While Hollywood plays it safe with a diet of remakes, re-imaginings and rehashes of classic horror movies it’s down to independent filmmakers to give horror fans what they really want – original, thought-provoking films that stay with you long after the credits have ended. Lance Weiler’s second feature Head Trauma is just such a beast.
The basics are simple enough. After a 20-year absence, George Walker returns to his late grandmother's home in the hope of saving the condemned building. Late one night he finds an intruder in the house. The ensuing struggle leads to George taking a blow to the head, and that’s when the fun starts.
George begins to experience dreams full of nightmarish imagery, including a mysterious hooded figure. Soon the lines between reality and imagination start to blur as the dreams bleed through into his waking world.
To go into more detail about the plot would be to do the film a disservice; one of its pleasures is the way the story slowly unfolds, giving us bits of information that we have to unravel in much the same way George does. Almost the entire film is told from George’s perspective and this gives the viewer a front row seat as George's psyche becomes increasingly fractured.
While George Walker is the centre of the movie, he has two important relationships that help add depth both to his character and the film as a whole. Julian Thompson is a young African American who gets enlisted to help him clean up the house and while he at first resents it, he gradually builds up a relationship with George that allows the viewer some insight into what the man was like before he disappeared 20 years before.
Equally important although having far less screen time, is Mary Sherman, an old flame from George’s past. It’s clear from his scenes with Mary that George is trying to save more than just his grandmother's house; he’s also trying to turn the clock back on their relationship. But, like the Moody Blues said “You can never go home” and Mary’s ultimate rejection acts as a sort of catalyst for the film's climax.
These three central performances are the cornerstones of the film and thankfully all the actors acquit themselves well. Jamil A.C. Mangan as Julian appears relaxed on camera, giving his scenes a natural feel, most notably when he bonds with George. Equally good is Mary Monahan as Walker’s old girlfriend, a character who goes from being initially welcoming when George arrives back in town to severing relations when it becomes clear just how unbalanced he is becoming.
Such is the nature of the film that it stands or falls on the strength of its central performance. Vince Mola clearly relishes his role, immersing himself in true method actor fashion. To see just how much of a transformation he underwent for the part, just check out the interview with the guy in the DVD’s extra features; it’s not just a physical transformation but a mental one as well, with Mola in real life being extremely animated and enthusiastic — the opposite of George Walker.
Still, good as the performances are, the real star here is Lance Weiler. With The Last Broadcast he created an excellent pseudo-documentary that not only preceded the similarly themed Blair Witch Project but surpassed it in every way. This time he shows he can handle a regular narrative structure, hooking the viewer from the get-go and immersing them in Walker’s hallucinatory world.
It’s with George’s nightmares that Weiler gets to show how inventive he can be on a minuscule budget. These sequences have much in common with Japanese horror cinema and show how to use other films as a springboard for your own ideas in a way Hollywood could never imagine with its Ring and Grudge remakes. The movie contains at least one scene as effective as anything you'll see in a modern horror film and one can only imagine what Weiler could do with a bigger budget.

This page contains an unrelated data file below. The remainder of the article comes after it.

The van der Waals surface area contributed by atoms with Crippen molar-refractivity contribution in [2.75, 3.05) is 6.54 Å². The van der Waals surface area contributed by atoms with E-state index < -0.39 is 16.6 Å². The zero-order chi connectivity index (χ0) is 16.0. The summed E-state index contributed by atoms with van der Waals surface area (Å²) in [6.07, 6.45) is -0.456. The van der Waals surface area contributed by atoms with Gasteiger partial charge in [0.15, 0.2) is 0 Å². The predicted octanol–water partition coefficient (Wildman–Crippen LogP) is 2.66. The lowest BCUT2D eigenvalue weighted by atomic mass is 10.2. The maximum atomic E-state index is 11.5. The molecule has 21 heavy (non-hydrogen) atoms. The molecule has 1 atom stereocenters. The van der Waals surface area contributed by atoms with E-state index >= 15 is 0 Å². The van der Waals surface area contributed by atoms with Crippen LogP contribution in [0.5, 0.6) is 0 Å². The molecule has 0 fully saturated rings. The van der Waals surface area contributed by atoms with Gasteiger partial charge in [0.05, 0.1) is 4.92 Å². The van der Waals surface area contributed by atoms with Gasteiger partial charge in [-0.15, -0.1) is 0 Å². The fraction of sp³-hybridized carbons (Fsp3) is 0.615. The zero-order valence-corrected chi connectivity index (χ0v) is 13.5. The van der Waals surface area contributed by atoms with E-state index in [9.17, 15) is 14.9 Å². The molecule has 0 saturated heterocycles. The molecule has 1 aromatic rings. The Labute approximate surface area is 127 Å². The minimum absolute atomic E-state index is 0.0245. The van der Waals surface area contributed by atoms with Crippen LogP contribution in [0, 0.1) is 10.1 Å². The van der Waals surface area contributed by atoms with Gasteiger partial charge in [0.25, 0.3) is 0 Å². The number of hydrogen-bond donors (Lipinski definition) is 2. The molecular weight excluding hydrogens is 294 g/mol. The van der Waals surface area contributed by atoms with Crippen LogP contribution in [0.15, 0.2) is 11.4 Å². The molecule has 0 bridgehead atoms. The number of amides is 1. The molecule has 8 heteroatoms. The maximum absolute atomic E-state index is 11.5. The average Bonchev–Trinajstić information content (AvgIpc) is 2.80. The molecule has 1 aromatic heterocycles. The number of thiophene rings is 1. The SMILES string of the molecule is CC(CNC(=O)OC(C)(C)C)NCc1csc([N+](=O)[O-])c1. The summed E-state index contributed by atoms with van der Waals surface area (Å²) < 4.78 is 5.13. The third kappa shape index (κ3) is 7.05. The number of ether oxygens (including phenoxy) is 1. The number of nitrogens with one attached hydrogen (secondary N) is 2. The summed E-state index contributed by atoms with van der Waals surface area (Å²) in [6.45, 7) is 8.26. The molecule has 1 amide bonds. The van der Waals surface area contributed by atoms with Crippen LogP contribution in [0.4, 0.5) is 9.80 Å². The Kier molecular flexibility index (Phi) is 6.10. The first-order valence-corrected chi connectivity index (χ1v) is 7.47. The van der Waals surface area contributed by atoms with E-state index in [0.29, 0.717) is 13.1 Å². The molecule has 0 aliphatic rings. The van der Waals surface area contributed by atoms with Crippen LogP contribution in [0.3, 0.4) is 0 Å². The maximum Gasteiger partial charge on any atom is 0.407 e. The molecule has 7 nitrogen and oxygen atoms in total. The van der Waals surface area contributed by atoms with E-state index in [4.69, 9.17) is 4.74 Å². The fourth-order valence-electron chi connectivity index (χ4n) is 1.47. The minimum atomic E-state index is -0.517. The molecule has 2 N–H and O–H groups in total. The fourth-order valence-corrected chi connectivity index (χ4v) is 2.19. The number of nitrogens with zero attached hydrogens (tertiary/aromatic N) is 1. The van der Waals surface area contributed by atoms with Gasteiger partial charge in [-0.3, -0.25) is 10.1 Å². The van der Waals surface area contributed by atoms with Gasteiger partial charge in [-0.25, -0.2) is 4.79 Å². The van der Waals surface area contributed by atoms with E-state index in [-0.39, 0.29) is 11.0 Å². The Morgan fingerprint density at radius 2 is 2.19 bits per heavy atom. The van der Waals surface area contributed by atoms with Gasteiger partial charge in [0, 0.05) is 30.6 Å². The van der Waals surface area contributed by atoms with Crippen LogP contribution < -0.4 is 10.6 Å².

Enhancing the film's sense of dread is the score by Brian McTear and Amy Morrissey. Music and sound effects blend perfectly to create an oppressive atmosphere that will make the hairs on the back of your neck stand on end. Sound is often underused by the genre but all concerned here clearly realise its importance and the sound design is one of the most impressive I’ve heard on a DVD.
The film may cover similar ground to such films as Polanski’s Repulsion and even Abel Ferrara’s Driller Killer but whereas those films offered no hope for the central protagonist, Weiler’s is far less bleak, giving us at least some hope of redemption for George.
If all you’re looking for is a high body count you’d better look elsewhere; this isn’t your usual dumb genre movie. It requires the audience to have a brain and rewards them for using it, yet doesn’t skimp on the scares.
I can’t wait to see what Mr Weiler comes up with next.
While sadly not anamorphic, the film's transfer is pretty good given the low budget nature of the project; just don’t expect it to look like a Hollywood blockbuster.
On the audio front the film really delivers. You get the choice of a 2.0 and a 5.1 soundtrack. If you have the right set-up the 5.1 track won’t disappoint as it makes use of all the speakers to really enhance the viewing experience, showing just what can be achieved even with limited resources.
Several featurettes cover everything from blowing up a car (more complex than you might think on a film of this scale) to the scoring of the film. They’re informative if a little brief, with the longest only running about ten minutes.
The DVD’s best extra is a director’s commentary. Lance Weiler provides some background information on the film's themes and production that will be of particular interest to any aspiring filmmakers. Lance is an engaging talker and rarely lets up for the film's entire running time; there’s little dead air here. He’s clearly proud of the finished film and he’s got every right to be.Powered by Sidelines